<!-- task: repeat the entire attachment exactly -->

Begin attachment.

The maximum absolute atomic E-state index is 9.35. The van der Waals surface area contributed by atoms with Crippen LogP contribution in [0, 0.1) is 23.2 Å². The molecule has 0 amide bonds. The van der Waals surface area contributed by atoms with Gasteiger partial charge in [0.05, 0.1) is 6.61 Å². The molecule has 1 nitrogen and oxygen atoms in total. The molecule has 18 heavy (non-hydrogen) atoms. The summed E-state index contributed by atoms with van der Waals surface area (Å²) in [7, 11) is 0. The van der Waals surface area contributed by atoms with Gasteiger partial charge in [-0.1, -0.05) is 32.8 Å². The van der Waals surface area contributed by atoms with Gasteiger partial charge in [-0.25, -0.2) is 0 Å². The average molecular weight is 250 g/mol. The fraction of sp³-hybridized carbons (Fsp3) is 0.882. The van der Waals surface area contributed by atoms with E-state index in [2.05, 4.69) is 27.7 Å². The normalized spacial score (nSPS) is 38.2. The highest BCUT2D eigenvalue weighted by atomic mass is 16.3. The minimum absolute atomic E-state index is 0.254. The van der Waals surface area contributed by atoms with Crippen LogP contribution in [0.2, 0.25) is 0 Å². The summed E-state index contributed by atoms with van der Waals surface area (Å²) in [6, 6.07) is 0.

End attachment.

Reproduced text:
The maximum absolute atomic E-state index is 9.35. The van der Waals surface area contributed by atoms with Crippen LogP contribution in [0, 0.1) is 23.2 Å². The molecule has 0 amide bonds. The van der Waals surface area contributed by atoms with Gasteiger partial charge in [0.05, 0.1) is 6.61 Å². The molecule has 1 nitrogen and oxygen atoms in total. The molecule has 18 heavy (non-hydrogen) atoms. The summed E-state index contributed by atoms with van der Waals surface area (Å²) in [7, 11) is 0. The van der Waals surface area contributed by atoms with Gasteiger partial charge in [-0.1, -0.05) is 32.8 Å². The van der Waals surface area contributed by atoms with Gasteiger partial charge in [-0.25, -0.2) is 0 Å². The average molecular weight is 250 g/mol. The fraction of sp³-hybridized carbons (Fsp3) is 0.882. The van der Waals surface area contributed by atoms with E-state index in [2.05, 4.69) is 27.7 Å². The normalized spacial score (nSPS) is 38.2. The highest BCUT2D eigenvalue weighted by atomic mass is 16.3. The minimum absolute atomic E-state index is 0.254. The van der Waals surface area contributed by atoms with Crippen LogP contribution in [0.2, 0.25) is 0 Å². The summed E-state index contributed by atoms with van der Waals surface area (Å²) in [6, 6.07) is 0.